An Enactivist Approach
James Paul Gee
Humans are simulators, not calculators. We learn from experience; we use images and actions from experience to give meanings to words, and we use prior experience to prepare for new ones and the actions we need to take in them. Humans do not learn well from just any old experience. They learn best when, in an experience, they have an action to take or something they want to do that they really care about. They learn best when they have mentors who make them successful before they can go it alone and help them know where to focus their attention in the midst of the plethora of details in any experience in the world.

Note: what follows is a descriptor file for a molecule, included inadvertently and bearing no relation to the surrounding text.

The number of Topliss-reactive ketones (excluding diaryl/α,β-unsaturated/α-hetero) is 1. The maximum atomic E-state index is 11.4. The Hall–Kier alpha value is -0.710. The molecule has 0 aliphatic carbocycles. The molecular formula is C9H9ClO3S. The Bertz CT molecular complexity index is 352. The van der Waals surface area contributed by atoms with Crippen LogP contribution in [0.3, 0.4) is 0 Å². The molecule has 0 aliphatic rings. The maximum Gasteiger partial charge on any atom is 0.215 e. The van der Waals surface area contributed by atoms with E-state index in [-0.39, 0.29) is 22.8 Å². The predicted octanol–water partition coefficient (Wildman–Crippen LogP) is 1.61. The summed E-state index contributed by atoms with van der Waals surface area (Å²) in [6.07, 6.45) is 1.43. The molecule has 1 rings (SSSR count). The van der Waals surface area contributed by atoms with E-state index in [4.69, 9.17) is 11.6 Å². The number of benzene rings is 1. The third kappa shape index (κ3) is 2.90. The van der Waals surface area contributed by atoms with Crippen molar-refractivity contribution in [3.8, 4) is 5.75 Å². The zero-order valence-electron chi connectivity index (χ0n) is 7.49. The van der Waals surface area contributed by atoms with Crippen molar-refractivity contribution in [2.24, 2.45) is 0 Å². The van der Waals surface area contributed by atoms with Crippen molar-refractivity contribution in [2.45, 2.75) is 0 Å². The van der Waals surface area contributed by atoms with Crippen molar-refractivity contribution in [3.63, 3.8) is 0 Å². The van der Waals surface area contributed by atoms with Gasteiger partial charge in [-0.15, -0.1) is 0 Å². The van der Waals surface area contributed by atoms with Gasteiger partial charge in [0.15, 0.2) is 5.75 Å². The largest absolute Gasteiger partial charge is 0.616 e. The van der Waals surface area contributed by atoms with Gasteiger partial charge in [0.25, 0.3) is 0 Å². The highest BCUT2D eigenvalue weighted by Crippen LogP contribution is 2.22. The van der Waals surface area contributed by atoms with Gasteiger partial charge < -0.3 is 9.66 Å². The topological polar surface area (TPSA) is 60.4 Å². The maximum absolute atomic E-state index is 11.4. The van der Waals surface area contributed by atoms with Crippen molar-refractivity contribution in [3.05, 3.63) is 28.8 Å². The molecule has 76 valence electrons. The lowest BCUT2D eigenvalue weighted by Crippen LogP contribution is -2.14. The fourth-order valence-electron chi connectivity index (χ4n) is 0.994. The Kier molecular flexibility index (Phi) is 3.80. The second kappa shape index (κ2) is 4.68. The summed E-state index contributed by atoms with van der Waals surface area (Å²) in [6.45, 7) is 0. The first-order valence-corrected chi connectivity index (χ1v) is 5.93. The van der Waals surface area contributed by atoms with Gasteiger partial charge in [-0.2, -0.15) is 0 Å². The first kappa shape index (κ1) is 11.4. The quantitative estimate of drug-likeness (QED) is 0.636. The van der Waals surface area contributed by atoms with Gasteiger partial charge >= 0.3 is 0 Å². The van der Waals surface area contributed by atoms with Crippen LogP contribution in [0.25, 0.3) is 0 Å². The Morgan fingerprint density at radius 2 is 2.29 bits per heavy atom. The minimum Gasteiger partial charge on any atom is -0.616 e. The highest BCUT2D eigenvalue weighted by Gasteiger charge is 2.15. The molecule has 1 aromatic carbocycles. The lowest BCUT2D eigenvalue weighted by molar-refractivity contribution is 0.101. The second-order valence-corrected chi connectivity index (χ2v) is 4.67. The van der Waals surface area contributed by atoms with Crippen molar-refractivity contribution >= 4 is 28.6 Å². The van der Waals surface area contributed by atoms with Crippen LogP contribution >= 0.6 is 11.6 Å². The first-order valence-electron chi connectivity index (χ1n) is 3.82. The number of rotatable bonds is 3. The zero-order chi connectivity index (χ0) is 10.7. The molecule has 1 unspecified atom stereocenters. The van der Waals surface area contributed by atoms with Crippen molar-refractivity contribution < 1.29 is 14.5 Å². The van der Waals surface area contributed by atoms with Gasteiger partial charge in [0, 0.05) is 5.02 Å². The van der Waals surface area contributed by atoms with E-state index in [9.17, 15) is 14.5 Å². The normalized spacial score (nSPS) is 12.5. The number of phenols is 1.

Digital games are virtual experiences where players take actions, consider their consequences, and seek to achieve success at least partially on their own terms but with due deference to what counts as mastery by peers and mentors they wish to affiliate with and be accepted by. Human minds work a good deal like digital games: based on past experiences, we simulate experiences in our heads where we can try out different roles, approaches, and solutions to problems in order to prepare ourselves for new learning and mastery. Thinking—when it is focused on living and achieving—is like a video game in the mind, a game we ourselves design, play, and redesign.
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